Pliskova, Ostapenko and Vondrousova advance

After Karolina Pliskova suffered a surprise loss to sister Kristyna in Birmingham, she was keen to avoid a similar fate in Eastbourne.

It could have happened, too, as the Czech faced a tricky round two opponent in the shape of Margarita Gasparyan.

However, Pliskova ensured there would not be an upset this time. She dominated on serve in the opening set and broke the Russian in the second game to take it 6-3.

The Czech stormed into a 5-2 lead in the second set. Gasparyan staged a mini-fightback by earning her first break of the match. Pliskova then broke the Russian again to book her place in round three.

Jelena Ostapenko put her shock loss in Birmingham behind her with a 6-4 6-4 success over Mihaela Buzarnescu. The Latvian was broken early in both sets but she recovered well both times to earn a second-round clash with Sloane Stephens.

Marketa Vondrousova swept aside Zheng Saisai 6-2 6-3 in her first match since her remarkable run to the French Open final. The bout was interrupted by rain but the Czech, 19, kept her composure to earn a second-round meeting with Elise Mertens.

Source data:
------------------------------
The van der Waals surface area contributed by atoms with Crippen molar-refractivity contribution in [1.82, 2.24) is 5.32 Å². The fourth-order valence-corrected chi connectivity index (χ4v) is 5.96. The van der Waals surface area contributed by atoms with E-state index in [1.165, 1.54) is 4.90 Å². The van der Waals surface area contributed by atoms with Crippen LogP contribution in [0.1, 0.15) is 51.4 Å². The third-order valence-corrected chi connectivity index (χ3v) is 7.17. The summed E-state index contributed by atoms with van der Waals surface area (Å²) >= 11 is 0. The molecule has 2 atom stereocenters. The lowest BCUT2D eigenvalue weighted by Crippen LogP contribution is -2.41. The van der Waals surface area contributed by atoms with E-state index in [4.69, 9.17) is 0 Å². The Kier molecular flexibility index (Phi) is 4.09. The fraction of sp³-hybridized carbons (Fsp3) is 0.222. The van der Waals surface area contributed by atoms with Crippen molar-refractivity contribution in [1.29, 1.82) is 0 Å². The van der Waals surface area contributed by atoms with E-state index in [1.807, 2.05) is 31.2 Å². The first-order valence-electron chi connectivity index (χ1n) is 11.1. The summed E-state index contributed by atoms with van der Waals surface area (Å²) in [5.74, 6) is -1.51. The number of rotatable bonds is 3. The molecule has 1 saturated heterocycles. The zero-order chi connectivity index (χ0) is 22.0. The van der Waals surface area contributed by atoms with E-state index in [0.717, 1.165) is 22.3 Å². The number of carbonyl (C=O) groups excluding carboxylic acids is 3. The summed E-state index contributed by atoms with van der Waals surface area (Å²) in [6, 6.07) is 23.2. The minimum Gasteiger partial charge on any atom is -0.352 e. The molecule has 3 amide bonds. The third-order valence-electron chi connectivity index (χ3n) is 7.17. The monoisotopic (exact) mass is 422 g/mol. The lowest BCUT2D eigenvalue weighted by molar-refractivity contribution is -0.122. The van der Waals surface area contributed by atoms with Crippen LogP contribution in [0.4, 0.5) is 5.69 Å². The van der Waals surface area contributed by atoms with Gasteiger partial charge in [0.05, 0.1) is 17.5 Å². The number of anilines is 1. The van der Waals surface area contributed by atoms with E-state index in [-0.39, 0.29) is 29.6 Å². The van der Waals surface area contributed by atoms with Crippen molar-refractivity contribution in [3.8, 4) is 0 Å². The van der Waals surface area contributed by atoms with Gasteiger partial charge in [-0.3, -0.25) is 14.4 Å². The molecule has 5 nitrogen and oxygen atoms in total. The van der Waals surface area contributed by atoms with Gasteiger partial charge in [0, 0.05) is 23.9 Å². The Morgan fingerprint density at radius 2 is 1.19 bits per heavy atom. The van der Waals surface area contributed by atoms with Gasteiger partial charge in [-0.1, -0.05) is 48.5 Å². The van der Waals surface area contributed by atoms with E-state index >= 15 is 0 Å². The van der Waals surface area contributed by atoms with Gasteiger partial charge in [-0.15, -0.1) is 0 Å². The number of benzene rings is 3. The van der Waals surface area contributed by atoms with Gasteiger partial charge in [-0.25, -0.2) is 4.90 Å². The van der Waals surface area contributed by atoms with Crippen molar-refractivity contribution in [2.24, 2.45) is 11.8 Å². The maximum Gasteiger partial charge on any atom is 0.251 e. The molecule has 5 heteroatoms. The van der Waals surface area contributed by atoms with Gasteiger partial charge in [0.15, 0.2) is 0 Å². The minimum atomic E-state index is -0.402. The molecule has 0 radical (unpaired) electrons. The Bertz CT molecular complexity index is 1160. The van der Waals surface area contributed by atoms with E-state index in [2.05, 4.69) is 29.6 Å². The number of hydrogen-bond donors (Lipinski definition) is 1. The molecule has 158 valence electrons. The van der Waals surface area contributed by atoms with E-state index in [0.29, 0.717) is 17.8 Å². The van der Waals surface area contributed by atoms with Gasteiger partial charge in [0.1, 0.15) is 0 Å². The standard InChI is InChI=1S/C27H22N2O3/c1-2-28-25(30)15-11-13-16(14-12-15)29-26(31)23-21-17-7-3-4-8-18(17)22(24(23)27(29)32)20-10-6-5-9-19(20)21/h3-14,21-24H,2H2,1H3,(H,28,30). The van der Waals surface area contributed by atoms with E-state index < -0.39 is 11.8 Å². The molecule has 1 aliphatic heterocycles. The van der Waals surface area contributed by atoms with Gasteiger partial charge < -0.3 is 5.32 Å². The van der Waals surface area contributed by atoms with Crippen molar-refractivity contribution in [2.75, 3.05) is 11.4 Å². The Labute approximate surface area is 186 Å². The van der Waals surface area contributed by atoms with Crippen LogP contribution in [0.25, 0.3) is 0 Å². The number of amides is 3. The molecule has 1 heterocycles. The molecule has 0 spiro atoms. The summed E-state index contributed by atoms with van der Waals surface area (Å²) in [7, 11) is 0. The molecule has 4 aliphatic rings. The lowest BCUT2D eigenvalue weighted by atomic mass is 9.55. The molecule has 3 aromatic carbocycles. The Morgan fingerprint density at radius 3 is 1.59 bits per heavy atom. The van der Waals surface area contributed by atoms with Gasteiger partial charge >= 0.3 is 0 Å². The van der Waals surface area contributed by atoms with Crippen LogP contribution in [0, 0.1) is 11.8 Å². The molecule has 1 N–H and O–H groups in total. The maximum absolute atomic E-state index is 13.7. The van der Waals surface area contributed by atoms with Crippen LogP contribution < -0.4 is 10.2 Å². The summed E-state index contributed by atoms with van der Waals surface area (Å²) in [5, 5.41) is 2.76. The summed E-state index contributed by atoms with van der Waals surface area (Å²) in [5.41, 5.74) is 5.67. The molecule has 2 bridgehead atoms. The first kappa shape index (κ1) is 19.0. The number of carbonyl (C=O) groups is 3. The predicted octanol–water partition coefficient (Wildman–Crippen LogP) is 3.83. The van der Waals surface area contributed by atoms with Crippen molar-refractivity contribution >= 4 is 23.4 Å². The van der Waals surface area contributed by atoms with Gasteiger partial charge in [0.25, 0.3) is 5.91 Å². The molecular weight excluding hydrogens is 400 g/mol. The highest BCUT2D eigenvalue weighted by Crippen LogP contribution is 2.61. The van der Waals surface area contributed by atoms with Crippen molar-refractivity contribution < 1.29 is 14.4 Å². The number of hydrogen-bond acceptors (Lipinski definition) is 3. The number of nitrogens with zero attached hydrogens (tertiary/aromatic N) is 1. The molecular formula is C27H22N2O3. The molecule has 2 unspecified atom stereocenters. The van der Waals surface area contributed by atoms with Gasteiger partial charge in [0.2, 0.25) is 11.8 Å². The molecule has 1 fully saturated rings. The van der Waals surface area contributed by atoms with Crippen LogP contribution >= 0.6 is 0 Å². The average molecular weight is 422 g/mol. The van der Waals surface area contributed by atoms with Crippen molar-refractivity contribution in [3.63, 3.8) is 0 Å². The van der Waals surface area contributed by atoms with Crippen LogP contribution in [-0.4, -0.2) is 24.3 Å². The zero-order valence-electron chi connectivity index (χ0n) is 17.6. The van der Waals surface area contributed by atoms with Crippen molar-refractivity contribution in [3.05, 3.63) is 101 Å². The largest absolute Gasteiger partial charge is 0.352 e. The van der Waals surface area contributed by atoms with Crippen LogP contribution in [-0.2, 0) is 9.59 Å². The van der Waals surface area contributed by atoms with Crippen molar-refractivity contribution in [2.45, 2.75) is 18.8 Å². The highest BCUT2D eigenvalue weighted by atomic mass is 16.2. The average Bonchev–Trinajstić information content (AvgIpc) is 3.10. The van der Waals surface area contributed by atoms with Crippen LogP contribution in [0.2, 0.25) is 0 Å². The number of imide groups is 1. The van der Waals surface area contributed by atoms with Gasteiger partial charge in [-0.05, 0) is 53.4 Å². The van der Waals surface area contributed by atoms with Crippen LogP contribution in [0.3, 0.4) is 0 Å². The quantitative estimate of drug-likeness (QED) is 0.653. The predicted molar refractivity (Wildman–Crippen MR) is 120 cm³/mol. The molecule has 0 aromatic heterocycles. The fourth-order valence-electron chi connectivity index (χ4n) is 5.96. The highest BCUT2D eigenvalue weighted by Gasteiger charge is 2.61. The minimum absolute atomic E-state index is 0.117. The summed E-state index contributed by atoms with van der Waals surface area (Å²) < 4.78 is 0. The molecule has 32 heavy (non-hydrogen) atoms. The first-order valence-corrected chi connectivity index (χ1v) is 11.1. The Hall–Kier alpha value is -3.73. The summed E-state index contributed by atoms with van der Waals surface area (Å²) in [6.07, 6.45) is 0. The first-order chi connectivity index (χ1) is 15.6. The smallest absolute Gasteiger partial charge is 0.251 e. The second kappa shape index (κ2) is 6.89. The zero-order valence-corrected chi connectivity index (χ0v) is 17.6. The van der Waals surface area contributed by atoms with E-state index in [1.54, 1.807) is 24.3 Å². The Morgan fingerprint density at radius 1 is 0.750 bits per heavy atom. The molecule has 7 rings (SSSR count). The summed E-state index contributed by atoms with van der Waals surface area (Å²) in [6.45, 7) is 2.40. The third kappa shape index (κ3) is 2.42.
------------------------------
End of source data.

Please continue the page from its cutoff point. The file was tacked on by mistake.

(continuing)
Svitolina faces fight to stay in the tournament

It was a frustrating day for the fans in Eastbourne as play was frequently delayed by rain. By contrast, several players are probably grateful that the weather intervened.

Chief among those is 5th seed Elina Svitolina, who was a set and a break down to Alize Cornet when the return of the rain forced the tournament referee to call a halt to the day’s play.

Zarina Diyas is in a similar situation. She trailed Lesia Tsurenko 6-2 3-0 when the rain came but she will get a chance to make a comeback tomorrow.